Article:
TIMELINE: How Walmart Conquered the World

Walmart’s journey from small-town five-and-dime to mother of all megastores.

This timeline is part of Mother Jonesinvestigation into Walmart’s much-praised green makeover, for which reporter Andy Kroll traveled to China, the home of many of the retail giant’s manufacturers. He found that although Walmart claims to be monitoring its factories’ compliance with environmental and labor rules, its auditing system is plagued by corruption. What’s more, many factories outsource more than half their work to “shadow” factories—unregulated operations that auditors never visit at all. To read the full story, click here.



Sam Walton opens his first five-and-dime in Arkansas.


Forbes reports that Walton, worth $2.8 billion, is the richest man in America.

Steve McHenry/APSteve McHenry/AP


Some stores now feature oil change shops, banks, and salons.


First foreign Walmart opens in Mexico City.


President George H.W. Bush awards Walton the Medal of Freedom. Later that year, NBC Dateline reveals child labor at a Walmart supplier in Bangladesh.


Walmart opens a prototype ecofriendly store in Kansas, featuring a man-made wetland and a roof made of sustainably harvested timber. The company starts selling goods made in China.


After the National Advertising Review Board warns that “Always the low price. Always.” is misleading, Walmart changes slogan to “Always Low Prices. Always. Walmart.”


Iowa State University researchers find that five years after the opening of a Walmart, nearby small-town stores see an average 25% decline (PDF) in sales; they conclude that “smaller towns suffer the brunt of the discount mass merchandisers.”


Walmart opens its first store in China.


Walmart becomes the largest private employer in the world.


In what will become the largest civil rights class-action case against a private employer in US history, six female employees file a discrimination lawsuit (PDF) against the company. The Supreme Court rejects class-action status for the suit in 2011 (PDF), effectively killing the case.Joey Caputo/Brave New Films
Joey Caputo/Brave New Films

2003 December

An anonymous blogger launches WalMart-Blows.com. Its “Work for Wal-Mart? Need to vent?” forum garners 10,000 posts.

2004 February

The Washington Post reports that in China, where 80% of the company’s suppliers are, Walmart’s factory employees work up to 80 hours a week and make as little as $75 a month.


A leaked memo (PDF) reveals a Walmart HR exec’s proposal to “attract a healthier workforce” to cut back on health care costs.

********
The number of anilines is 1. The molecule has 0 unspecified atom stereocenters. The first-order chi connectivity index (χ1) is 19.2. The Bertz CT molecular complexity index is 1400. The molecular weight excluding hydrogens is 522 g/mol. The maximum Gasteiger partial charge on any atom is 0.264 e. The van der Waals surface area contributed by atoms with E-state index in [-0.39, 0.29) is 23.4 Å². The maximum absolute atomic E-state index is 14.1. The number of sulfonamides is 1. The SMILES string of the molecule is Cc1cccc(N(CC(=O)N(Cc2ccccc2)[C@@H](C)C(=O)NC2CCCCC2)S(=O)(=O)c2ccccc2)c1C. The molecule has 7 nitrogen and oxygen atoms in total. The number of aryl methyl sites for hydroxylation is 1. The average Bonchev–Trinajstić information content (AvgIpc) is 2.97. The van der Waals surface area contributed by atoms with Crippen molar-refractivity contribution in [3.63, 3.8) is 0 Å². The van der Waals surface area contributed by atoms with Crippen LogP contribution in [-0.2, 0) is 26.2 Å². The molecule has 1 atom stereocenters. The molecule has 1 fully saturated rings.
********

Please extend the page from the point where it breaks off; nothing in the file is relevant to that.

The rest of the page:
2005 March

Federal investigators find that Walmart’s cleaning subcontractors hired 345 undocumented workers between 1998 and 2003.

2005 October

Walmart CEO Lee Scott says Walmart’s goal is to be 100% powered by renewable energy, create zero waste, and “sell products that sustain our resources and environment.” He doesn’t say by when.


Walmart hires PR firm Edelman to launch a campaign around initiatives like increased starting pay, a $4 flat fee for generic prescription drugs, and a bargain organic foods line.


A report from the Environmental Investigation Agency (PDF) finds that China produces 84% of Walmart’s wood products, a significant portion of which are sourced from illegal logging hot spots.


Walmart rolls out a major initiative to reduce energy use and improve product safety in Chinese factories. It also changes its name from Wal-Mart to Walmart.


An investigation by a Chinese labor watchdog group reveals that some Walmart suppliers created an “elaborate system to cheat Walmart audits.”

Jason Lee/ReutersJason Lee/Reuters

2010 February

Walmart announces it will cut 20 million metric tons of emissions from its supply chain by 2015.

2010 May

Walmart agrees to pay $27.6 million after illegally dumping hazardous waste in 42 California counties.

2011 January

At the urging of Michelle Obama, Walmart pledges to eliminate trans fats from its packaged foods and reduce sodium and sugar by 25% and 10%, respectively.


Walmart has 357 stores, 30,000 factories, and 96,800 workers in China, where 70% of the products it sells are made (PDF).

2012 April

A New York Times investigation alleges that Walmart’s Mexico branch “has orchestrated a campaign of bribery to win market dominance.” Walmart is Mexico’s largest private employer, with 209,000 workers.


Headshot of Editor in Chief of Mother Jones, Clara Jeffery

It sure feels that way to me, and here at Mother Jones, we’ve been thinking a lot about what journalism needs to do differently, and how we can have the biggest impact.

We kept coming back to one word: corruption. Democracy and the rule of law being undermined by those with wealth and power for their own gain. So we're launching an ambitious Mother Jones Corruption Project to do deep, time-intensive reporting on systemic corruption, and asking the MoJo community to help crowdfund it.

We aim to hire, build a team, and give them the time and space needed to understand how we got here and how we might get out. We want to dig into the forces and decisions that have allowed massive conflicts of interest, influence peddling, and win-at-all-costs politics to flourish.

It's unlike anything we've done, and we have seed funding to get started, but we're looking to raise $500,000 from readers by July when we'll be making key budgeting decisions—and the more resources we have by then, the deeper we can dig. If our plan sounds good to you, please help kickstart it with a tax-deductible donation today.

Thanks for reading—whether or not you can pitch in today, or ever, I'm glad you're with us.

Signed by Clara Jeffery

Clara Jeffery, Editor-in-Chief

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